Gary sits like a Buddha in his Scottish black rain cape, smiling. The red rope of cancer, the event that pillows his demise, the last slash on his life's timeline. He died smiling, a "good death" as his doctor described it. He was surrounded by his children, his grandchildren, his wives and his best friend. As a younger man he thought that he might live until he was about thirty. A child of the hippie generation, drug use was the way to be cool. He forever regretted that he did not go to college, become a history teacher and make a significant contribution to society. He was surprised to have lived until he was sixty. His big heart was his legacy woven into each line on the timelines of his family members.
I have always loved black. As a child in kindergarten my teachers questioned why I always painted in black. They thought that I may have been depressed, because my mother had died when I was young. On my life's timeline, my mother's passing is marked in red, not black. Red just seems so appropriate for cancer, for death, for tragedies. Yet, red carries an element of cheerfulness. When I watch Bekah strive hard to do well because of Gary's passing, I see the cheerful aspect of tragedy. My mother's passing surely shaped my life in odd ways, both good and bad. The power of any single red slash on one's timeline diminishes as it is joined by a progressive markings. Gary's passing was a determining factor in how my life will progress. It could not be otherwise.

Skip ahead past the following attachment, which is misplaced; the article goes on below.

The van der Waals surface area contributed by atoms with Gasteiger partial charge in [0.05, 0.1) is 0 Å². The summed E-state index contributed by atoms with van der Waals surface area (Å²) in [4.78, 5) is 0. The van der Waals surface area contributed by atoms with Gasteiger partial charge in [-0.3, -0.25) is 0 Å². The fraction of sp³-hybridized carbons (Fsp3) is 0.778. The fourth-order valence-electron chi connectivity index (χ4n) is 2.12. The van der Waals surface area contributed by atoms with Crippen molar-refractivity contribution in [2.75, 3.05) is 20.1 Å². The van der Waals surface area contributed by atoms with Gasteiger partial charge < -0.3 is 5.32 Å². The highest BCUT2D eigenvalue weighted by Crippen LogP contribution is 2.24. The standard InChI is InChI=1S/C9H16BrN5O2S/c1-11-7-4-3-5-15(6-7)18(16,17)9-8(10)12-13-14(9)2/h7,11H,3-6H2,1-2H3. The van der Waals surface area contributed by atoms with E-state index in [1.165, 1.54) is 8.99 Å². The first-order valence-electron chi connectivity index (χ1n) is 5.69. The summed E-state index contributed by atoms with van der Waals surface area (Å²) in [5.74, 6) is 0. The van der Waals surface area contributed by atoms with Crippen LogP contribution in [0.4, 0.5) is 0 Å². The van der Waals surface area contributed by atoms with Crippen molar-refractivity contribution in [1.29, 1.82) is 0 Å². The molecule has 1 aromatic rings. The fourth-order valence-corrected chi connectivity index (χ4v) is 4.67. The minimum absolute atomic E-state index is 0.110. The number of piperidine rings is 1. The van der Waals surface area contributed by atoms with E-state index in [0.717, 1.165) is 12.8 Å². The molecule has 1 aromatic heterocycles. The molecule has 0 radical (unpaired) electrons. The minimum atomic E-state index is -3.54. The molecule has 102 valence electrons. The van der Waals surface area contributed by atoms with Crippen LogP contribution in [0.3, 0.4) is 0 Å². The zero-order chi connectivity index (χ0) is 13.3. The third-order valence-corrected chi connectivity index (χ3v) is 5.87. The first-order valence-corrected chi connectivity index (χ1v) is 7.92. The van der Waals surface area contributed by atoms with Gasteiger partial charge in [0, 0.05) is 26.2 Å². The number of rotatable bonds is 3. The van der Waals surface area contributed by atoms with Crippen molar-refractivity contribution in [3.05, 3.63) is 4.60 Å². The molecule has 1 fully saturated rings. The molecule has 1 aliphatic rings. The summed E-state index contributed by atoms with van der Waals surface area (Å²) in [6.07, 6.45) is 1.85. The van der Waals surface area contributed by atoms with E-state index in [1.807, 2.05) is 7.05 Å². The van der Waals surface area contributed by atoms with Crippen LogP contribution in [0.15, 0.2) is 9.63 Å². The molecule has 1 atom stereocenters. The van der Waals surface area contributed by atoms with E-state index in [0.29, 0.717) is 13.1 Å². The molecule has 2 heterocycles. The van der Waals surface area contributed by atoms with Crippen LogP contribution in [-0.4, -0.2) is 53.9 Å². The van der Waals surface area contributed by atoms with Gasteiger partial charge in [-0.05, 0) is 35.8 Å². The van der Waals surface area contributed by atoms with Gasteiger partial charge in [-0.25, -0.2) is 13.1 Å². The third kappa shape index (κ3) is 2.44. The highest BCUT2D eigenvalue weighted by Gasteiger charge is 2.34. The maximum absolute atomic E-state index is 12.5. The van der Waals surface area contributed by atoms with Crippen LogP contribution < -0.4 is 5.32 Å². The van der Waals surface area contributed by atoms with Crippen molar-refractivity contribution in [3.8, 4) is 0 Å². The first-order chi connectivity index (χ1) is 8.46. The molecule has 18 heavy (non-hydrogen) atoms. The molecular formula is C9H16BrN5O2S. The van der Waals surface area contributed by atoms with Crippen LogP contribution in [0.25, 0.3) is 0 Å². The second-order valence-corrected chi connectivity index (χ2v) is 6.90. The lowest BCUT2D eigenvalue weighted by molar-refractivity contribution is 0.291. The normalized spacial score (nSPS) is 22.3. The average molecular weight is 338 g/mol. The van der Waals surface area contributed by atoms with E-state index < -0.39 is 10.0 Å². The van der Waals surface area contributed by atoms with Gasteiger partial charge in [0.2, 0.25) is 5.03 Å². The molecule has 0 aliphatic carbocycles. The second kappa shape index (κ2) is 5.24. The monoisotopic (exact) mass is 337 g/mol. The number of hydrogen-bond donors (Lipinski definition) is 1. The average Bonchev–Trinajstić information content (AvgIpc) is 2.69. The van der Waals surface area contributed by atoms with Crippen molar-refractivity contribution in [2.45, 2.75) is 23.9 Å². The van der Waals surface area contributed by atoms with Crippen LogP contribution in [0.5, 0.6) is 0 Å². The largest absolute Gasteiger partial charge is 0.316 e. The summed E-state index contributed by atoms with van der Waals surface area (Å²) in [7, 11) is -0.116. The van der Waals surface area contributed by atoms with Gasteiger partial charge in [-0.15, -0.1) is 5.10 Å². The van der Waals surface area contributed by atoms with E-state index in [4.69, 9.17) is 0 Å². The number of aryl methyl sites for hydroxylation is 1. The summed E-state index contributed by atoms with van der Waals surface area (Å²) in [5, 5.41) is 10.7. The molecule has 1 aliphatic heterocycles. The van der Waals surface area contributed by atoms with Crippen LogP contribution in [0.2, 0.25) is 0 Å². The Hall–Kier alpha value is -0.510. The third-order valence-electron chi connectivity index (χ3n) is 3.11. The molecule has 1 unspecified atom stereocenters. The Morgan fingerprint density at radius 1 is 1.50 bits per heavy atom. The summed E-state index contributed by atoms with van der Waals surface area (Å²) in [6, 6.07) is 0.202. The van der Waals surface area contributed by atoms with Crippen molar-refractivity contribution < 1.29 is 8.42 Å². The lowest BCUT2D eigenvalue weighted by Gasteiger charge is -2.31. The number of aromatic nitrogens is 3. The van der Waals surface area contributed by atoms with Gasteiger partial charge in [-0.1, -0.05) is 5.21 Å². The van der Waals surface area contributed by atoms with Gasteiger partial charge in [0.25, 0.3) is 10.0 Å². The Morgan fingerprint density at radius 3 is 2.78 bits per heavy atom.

That smiling Buddha pose of Gary's, drawn from somewhere in my heart, promises black slashes on my timeline. I feel like he watches over me and has left me free to add slashes in colors of my choice. Black, especially black.